It is obviously supposed said change in longevity could give rise to an eclosion in people’s strategic and project frame. If this situation took place, the established models would be changed and they could even be unable to satisfy needs typical of this arising temporality. It would not be surprising that certain fear to an integral redefinition went underground through the defense mechanisms of a culture that noticing its fall pretends to perpetuate itself by all means. Therefore, this is the real field of battle where all the forces, all the resources and the more profound problems are at stake. A path which pretends to lead life and death to a material division does something else than generating an analytic mishap. Besides focusing the power on the individual, it questions all the things that exist up to now and their utility for the future. Accepting death implies not only a failure without resistance but also a refusal to a deep debate about all that is naturalized.
Before such uncertain and promising future, perhaps it is more convenient to be inspired by these promises, to let oneself be seduced by those omens but bearing in mind that monitoring the control of these innovations will be humanity’s responsibility; maybe to have enough open-mindedness in order not to cling to antique limitations, signing a death certificate when those destinies are just being discussed. In short, it is possibly about being permeable to novelties, sensitive to what mutates, and finally to allow oneself to consider all the redefinitions that arise when it is probable that illusion turns into reality.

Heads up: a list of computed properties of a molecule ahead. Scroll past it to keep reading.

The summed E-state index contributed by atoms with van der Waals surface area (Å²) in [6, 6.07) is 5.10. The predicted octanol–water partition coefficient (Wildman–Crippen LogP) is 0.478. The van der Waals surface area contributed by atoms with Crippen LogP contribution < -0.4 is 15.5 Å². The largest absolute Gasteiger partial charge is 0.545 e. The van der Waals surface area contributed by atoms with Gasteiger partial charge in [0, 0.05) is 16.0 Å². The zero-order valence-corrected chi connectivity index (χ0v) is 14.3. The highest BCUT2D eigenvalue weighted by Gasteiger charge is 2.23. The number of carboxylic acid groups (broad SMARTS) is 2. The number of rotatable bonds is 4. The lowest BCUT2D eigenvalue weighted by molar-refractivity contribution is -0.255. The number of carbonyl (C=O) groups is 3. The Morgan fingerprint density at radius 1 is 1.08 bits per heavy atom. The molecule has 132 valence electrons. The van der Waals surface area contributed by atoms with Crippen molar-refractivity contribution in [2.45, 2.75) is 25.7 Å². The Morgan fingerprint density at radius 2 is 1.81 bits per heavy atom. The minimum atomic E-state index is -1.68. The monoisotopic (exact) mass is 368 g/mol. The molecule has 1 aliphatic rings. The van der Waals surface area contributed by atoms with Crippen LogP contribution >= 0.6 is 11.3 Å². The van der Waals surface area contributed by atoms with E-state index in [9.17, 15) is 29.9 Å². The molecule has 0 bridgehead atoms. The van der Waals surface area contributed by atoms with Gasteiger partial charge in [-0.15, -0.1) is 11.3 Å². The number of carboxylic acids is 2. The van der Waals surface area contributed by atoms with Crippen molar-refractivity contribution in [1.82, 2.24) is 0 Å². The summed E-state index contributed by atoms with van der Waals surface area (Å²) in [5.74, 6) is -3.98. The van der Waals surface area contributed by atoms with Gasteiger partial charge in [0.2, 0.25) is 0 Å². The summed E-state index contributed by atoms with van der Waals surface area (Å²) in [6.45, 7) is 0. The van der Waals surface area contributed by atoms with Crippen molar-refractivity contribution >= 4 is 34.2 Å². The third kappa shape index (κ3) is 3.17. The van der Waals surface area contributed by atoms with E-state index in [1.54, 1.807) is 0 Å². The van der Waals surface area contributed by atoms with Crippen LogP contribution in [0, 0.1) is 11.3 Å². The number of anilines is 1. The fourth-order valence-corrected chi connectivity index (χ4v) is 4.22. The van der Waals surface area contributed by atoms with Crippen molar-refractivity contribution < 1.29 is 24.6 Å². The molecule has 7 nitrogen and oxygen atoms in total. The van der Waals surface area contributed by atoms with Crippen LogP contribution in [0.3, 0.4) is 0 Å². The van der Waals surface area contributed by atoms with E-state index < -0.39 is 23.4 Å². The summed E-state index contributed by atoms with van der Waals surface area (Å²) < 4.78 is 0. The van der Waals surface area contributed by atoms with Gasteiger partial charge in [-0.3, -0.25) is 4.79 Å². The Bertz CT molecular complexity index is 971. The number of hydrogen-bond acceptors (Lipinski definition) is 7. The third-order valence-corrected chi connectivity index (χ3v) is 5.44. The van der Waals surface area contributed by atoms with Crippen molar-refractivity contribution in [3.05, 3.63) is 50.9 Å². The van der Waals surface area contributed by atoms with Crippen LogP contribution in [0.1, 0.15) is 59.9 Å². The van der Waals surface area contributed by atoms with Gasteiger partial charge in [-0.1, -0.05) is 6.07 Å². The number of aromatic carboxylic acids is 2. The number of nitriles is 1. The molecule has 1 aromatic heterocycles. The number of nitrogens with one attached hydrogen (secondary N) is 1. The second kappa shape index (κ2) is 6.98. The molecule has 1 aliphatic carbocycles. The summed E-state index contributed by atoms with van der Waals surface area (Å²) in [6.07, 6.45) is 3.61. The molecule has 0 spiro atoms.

El "transhumanismo", tal como está planteado, parece limitarse a un papel de proyección experimental que no se anima a romper con el factor conspirativo clave a la hora de hablar de prolongación de la vida: la Cultura Central.
El partido de la vida y de la muerte quizás se juegue en múltiples niveles interrelacionados, no sólo en términos de deterioro de funciones y tejidos, sino también en cuanto a directivas culturales injertadas en los modelos de vida que gestionan al hombre.
Aun imaginando una posibilidad de acceder a un "upgrade cyborg", es difícil pensar en la motivación orgánica que puede tener semejante criatura para extender su vida más de lo normal sin una readecuación de nuevos objetivos vitales que hagan más coherente y justificada tal expansión.
Esta negación a reconocer a la Cultura como el factor primordial probablemente potencie la dificultad de asimilar y aprovechar los nuevos avances.
¿Puede haber un "transhumanismo" consistente que no cuestione la prerrogativa de muerte inherente a las principales instituciones de la cultura "por defecto" (familia, profesión, etc)?
Miren la insólita reacción del pionero de la gerontología Leonard Hayflick cuando un periodista le pregunta:
- ¿Entonces [estos avances] no implican que se encuentre la solución al problema de envejecimiento?
- ¿Para qué querría usted tal cosa?
Parece que pensar que un gerontólogo top quiera combatir el proceso de envejecimiento es tan absurdo como esperar que la Academia pueda ayudar a pensar ideas nuevas para la Humanidad.